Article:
As the motor is then driven clockwise, clockwise cam 600 rotates to actuate the selective drive mechanism elbow link arm 612 to the disengaged position, thereby disengaging drive from the sheet separation roller 202. Simultaneously, the envelope E is advanced by the envelope inlet feed roller pair 104 along envelope flapping path 114. As shown schematically in FIG. 11A, as the leading edge of the envelope E is advanced along the envelope flapping path 114, the leading edge comes into contact with the envelope flapper link mechanism 112. More specifically, the envelope leading edge engages flapper kicker link 160, causing it to rotate around a kicker pivot 164. Flapper kicker link 160 is connected by a rotational joint 168 to a straight link arm 162. Link arm 162 is connected via a rotational joint 170 to envelope flapper mechanism 110, which is itself pivotally mounted to rotate about a pivot 166. When the envelope leading edge engages the flapper kicker link 160 in the envelope flapping path 114 and causes it to rotate about pivot 164, envelope flapper mechanism 110 is caused also to rotate, about pivot 166, by the link arm 162. This brings the flapper mechanism blade edge 167 into contact with the upper surface of the envelope main body m, as the envelope E continues to be advanced around envelope flapping path 114 by the envelope inlet feed roller pair 104. As the envelope flap f passes between envelope inlet feed roller pair 104, the flapper mechanism blade edge 167 is introduced between the envelope main body m and the envelope flap f, causing the flap f to be separated from the main body m and opening the envelope E by rotation of the flap f about hinge h.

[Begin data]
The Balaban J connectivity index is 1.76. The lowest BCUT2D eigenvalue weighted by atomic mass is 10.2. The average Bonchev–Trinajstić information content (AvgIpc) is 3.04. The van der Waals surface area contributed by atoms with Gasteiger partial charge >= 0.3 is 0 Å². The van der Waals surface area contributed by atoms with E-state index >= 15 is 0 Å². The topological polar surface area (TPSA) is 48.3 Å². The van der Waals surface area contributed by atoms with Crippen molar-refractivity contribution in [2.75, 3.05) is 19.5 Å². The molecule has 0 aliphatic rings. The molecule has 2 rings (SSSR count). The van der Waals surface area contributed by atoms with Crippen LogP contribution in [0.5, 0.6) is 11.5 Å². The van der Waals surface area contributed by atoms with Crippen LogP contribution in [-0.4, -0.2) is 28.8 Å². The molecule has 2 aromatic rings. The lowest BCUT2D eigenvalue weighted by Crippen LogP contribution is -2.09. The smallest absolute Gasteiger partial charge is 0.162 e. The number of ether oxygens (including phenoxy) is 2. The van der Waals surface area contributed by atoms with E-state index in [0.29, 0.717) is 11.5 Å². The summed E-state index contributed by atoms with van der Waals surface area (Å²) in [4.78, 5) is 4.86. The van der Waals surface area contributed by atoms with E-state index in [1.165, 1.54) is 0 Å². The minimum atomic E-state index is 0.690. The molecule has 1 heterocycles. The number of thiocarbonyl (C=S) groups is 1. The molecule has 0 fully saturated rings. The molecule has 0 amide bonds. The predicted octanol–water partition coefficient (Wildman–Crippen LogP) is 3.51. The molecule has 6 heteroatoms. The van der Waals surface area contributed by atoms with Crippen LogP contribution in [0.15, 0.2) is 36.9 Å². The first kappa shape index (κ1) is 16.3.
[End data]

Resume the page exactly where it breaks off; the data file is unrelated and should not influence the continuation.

As shown in FIG. 12, as the motor 300 continues to rotate in the clockwise direction, the envelope leading edge is engaged by driven envelope sealing feed roller 118 and envelope flap securing roller 116, which are driven by motor 300 as it drives in the clockwise direction, to advance the envelope E further through the envelope flap securing nip between driven envelope sealing feed roller 118 and envelope flap securing roller 116. This causes the envelope to be advanced towards the trap door 126, which is shaped and positioned to deflect the envelope E leading edge into the envelope insertion path 128. As the envelope E is advanced into the envelope insertion path 128, the hinge h finally passes beyond the range of detection of the envelope inlet sensor pair 106. Once the envelope inlet sensor pair 106 has detected that the envelope is no longer located between the envelope inlet feed roller pair 104, the motor 300 can be driven clockwise by a further predetermined number of counts, or for a predetermined amount of time, until the position of the envelope hinge h has arrived at a predetermined location along the envelope flapping feed path 114. The motor drive direction is then again reversed after the motor 300 has been driven for the predetermined number of counts or predetermined amount of time.